|Group stage venues: Bologna, Glasgow, Hamburg and Valencia Dates: 13-18 September|
|Coverage: Live TV coverage of Great Britain’s matches on BBC iPlayer and the BBC Sport website and app, with selected live text commentaries and match reports on the website and app|
Playing tennis matches late at night does not look very “professional” and the sport needs to look at the issue, says Andy Murray.
The former world number one was still on court at nearly 01:00 BST on Thursday in Glasgow, playing doubles with Joe Salisbury in Great Britain’s Davis Cup defeat by the United States.
Earlier this month Carlos Alcaraz and Jannik Sinner played until 2.50am in the US Open’s latest ever finish, one of two occasions champion Alcaraz competed beyond 2am in New York.
“It’s something that tennis needs to sort of have a bit of a think about,” Murray, 35, told a news conference. “I don’t think it looks that professional.”
While a good-sized and passionate crowd remained at Emirates Arena to watch Murray and Salisbury in their 5-7 6-4 7-5 doubles defeat by Rajeev Ram and Jack Sock that decided the Davis Cup group-stage tie, it was far from the packed arena it had been earlier in the day.
“It would be better if they were earlier I think for everyone involved,” said Murray, whose match started at 22:00 BST.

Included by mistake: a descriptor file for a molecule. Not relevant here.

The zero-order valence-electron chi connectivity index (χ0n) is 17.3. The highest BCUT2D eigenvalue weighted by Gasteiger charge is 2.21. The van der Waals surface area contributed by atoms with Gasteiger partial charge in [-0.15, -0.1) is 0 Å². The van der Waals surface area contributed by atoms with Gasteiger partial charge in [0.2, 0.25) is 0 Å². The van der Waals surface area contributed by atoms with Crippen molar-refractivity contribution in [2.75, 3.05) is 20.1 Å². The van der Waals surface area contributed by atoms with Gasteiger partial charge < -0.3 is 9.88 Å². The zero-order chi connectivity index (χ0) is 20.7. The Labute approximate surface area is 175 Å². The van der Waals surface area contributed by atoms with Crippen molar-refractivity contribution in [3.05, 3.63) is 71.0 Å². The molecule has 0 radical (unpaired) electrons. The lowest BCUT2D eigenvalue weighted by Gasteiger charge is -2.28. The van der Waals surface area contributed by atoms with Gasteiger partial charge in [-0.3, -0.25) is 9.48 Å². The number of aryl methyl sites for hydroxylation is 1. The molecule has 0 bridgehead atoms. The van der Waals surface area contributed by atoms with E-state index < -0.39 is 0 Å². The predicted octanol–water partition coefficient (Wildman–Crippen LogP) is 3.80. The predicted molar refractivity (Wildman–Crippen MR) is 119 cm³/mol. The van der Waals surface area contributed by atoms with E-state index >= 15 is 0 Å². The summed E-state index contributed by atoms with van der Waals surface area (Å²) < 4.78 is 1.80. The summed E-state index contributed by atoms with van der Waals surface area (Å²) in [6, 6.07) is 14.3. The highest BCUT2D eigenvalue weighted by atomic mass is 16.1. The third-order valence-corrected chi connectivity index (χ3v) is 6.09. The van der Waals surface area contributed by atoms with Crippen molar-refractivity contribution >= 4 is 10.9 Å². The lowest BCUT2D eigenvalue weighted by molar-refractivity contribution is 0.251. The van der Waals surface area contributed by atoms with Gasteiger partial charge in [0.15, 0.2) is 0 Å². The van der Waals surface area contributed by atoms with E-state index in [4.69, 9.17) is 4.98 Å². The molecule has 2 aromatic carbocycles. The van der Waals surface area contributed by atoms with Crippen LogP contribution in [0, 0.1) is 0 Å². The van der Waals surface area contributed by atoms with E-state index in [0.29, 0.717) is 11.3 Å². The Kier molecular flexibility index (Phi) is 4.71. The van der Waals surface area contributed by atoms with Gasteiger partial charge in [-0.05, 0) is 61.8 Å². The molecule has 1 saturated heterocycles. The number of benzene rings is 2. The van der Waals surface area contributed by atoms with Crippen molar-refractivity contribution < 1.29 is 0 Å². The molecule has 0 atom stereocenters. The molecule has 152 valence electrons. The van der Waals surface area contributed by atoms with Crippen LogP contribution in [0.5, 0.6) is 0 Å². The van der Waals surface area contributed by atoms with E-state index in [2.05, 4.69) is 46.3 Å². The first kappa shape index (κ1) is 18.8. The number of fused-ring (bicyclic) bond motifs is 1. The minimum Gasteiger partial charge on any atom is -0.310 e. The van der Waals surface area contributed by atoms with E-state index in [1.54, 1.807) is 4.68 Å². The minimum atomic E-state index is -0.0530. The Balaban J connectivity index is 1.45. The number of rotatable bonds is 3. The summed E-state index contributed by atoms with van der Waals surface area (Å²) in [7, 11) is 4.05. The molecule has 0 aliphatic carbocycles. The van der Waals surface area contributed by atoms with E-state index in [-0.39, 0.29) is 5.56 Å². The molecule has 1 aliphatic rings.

The tie had got under way at 16:00 BST with back-to-back singles rubbers both going to three sets.
“I don’t think it’s ideal for you guys [media]. I don’t think it’s ideal for the fans,” he added. “That match that we played there, there’s probably half of the people in there at the end of the match that were there at the beginning.
“It’s a bit of a shame because they missed a great match. It’s not probably because they didn’t want to stay. If you [have] got children here, you can’t stay with them. [If] you [have] got to get a bus or train home, [you] can’t do it.”
He added that for the ball boys and girls late finishes were “inappropriate” and that while the players were still able to compete to a high level, the knock-on effect the next day was tough.
“It’s not ideal for the US team to come back and play tomorrow,” he said.
“They’re probably not going to be tucked up in their beds until … probably 3:30, 4:00 in the morning by the time they’ve done their recovery and managed to sort of calm down after a tie like that.”
United States stand-in captain Bob Bryan, whose side play Kazakhstan at 16:00 on Thursday, said: “These guys gave everything, Team GB gave everything. It’s 01:00 on a Thursday. We’ve got to go again in 13 hours. Kazakhstan won’t be any easier.”
There have been six group matches so far this week in Glasgow and all have gone to three sets, with play on both days going past midnight.
Great Britain return to action on Friday against the Netherlands at 15:00 BST seeking a win to keep them in contention for a top-two finish that would mean they qualify for November’s knockout stage in Malaga.
Their final Group D match is on Sunday against Kazakhstan at 14:00 BST.
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